Find all subclasses of a class in Python


Borislav Hadzhiev

Last updated: Sep 13, 2022


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Find all subclasses of a class in Python #

Use the class.__subclasses__() method to find all subclasses of a class. The __subclasses__ attribute returns a list of the immediate subclasses of the given class.
class Person(): pass class Employee(Person): pass class Developer(Person): pass subclasses = Person.__subclasses__() # 👇️ [<class '__main__.Employee'>, <class '__main__.Developer'>] print(subclasses) # ✅ get immediate subclasses of class names_of_subclasses = [ subclass.__name__ for subclass in Person.__subclasses__()] print(names_of_subclasses) # 👉️ ['Employee', 'Developer']
Note that the class.__subclasses__() method returns only the immediate subclasses of the given class. If you need to get immediate and nested subclasses, scroll down to the next code snippet.

We used the __subclasses__() method to get a list of the immediate subclasses of a class.

If you only need the names of the subclasses and not the actual objects, use a list comprehension to iterate over the subclasses list.

The following function finds all subclasses of a class, not just the immediate ones.
class Person(): pass class Employee(Person): pass # 👇️ subclass of Employee (not Person) class Developer(Employee): pass def get_all_subclasses(cls): subclasses = [] for subclass in cls.__subclasses__(): subclasses.append(subclass) subclasses.extend(get_all_subclasses(subclass)) return subclasses all_subclasses = get_all_subclasses(Person) # 👉️ [<class '__main__.Employee'>, <class '__main__.Developer'>] print(all_subclasses) names_of_subclasses = [subclass.__name__ for subclass in all_subclasses] print(names_of_subclasses) # 👉 ['Employee', 'Developer']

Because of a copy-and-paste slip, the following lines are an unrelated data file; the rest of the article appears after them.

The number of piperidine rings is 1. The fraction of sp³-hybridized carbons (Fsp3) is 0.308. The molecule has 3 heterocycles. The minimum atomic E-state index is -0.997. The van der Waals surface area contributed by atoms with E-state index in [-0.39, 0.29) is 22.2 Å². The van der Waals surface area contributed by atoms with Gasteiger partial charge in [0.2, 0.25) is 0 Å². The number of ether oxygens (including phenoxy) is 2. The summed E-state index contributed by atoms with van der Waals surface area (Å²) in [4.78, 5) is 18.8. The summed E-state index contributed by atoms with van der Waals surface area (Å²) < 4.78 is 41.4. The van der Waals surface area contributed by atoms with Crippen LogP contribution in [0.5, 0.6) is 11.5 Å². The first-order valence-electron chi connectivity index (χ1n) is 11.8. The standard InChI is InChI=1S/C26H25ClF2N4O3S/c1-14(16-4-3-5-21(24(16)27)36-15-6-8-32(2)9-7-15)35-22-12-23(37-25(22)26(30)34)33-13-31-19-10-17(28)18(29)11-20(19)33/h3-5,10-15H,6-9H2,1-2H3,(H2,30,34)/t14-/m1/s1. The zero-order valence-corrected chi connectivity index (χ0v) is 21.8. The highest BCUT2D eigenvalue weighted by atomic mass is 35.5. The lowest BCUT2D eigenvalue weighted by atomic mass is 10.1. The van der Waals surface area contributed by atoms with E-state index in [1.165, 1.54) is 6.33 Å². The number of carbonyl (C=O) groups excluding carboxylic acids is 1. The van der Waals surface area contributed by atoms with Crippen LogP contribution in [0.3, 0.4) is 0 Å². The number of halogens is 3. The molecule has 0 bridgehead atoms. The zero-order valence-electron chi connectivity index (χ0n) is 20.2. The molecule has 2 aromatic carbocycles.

Notice that the Developer class is a subclass of Employee, not of Person.

The get_all_subclasses function takes a class and recursively uses the __subclasses__() method to find all its subclasses.

We first append the subclass to the subclasses list and then extend the list with the result of calling get_all_subclasses() with the subclass.

The function then gets the nested subclasses and appends them to the list.

If you use multiple inheritance and need to avoid duplicate entries in the subclasses list, use a set object instead.
class Person(): pass class Employee(Person): pass class Developer(Employee, Person): pass def get_all_subclasses(cls): subclasses = set() for subclass in cls.__subclasses__(): subclasses.add(subclass) subclasses.update(get_all_subclasses(subclass)) return list(subclasses) all_subclasses = get_all_subclasses(Person) # 👉️ [<class '__main__.Employee'>, <class '__main__.Developer'>] print(all_subclasses)

Set objects are an unordered collection of unique elements, so there is a guarantee that there won't be any duplicates in the set.

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